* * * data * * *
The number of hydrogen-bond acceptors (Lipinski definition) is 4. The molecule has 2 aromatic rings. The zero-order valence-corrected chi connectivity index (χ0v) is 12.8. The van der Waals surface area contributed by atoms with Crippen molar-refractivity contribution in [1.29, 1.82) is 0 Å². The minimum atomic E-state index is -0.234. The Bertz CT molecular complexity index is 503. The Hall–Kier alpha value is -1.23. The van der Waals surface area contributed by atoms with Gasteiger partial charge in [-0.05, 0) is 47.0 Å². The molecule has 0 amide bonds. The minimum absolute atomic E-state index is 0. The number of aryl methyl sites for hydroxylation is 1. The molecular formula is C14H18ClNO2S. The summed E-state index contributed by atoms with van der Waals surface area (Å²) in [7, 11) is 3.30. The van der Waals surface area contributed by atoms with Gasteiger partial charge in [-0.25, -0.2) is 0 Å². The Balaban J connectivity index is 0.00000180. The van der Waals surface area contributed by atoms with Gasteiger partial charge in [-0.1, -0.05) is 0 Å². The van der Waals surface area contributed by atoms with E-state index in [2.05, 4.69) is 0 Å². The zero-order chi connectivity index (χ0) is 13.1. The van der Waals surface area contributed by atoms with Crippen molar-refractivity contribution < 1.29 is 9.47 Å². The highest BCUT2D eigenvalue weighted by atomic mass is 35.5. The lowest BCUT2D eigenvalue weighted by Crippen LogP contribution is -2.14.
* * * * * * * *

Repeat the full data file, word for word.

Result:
The number of hydrogen-bond acceptors (Lipinski definition) is 4. The molecule has 2 aromatic rings. The zero-order valence-corrected chi connectivity index (χ0v) is 12.8. The van der Waals surface area contributed by atoms with Crippen molar-refractivity contribution in [1.29, 1.82) is 0 Å². The minimum atomic E-state index is -0.234. The Bertz CT molecular complexity index is 503. The Hall–Kier alpha value is -1.23. The van der Waals surface area contributed by atoms with Gasteiger partial charge in [-0.05, 0) is 47.0 Å². The molecule has 0 amide bonds. The minimum absolute atomic E-state index is 0. The number of aryl methyl sites for hydroxylation is 1. The molecular formula is C14H18ClNO2S. The summed E-state index contributed by atoms with van der Waals surface area (Å²) in [7, 11) is 3.30. The van der Waals surface area contributed by atoms with Gasteiger partial charge in [-0.25, -0.2) is 0 Å². The Balaban J connectivity index is 0.00000180. The van der Waals surface area contributed by atoms with Gasteiger partial charge in [-0.1, -0.05) is 0 Å². The van der Waals surface area contributed by atoms with E-state index in [2.05, 4.69) is 0 Å². The zero-order chi connectivity index (χ0) is 13.1. The van der Waals surface area contributed by atoms with Crippen molar-refractivity contribution < 1.29 is 9.47 Å². The highest BCUT2D eigenvalue weighted by atomic mass is 35.5. The lowest BCUT2D eigenvalue weighted by Crippen LogP contribution is -2.14.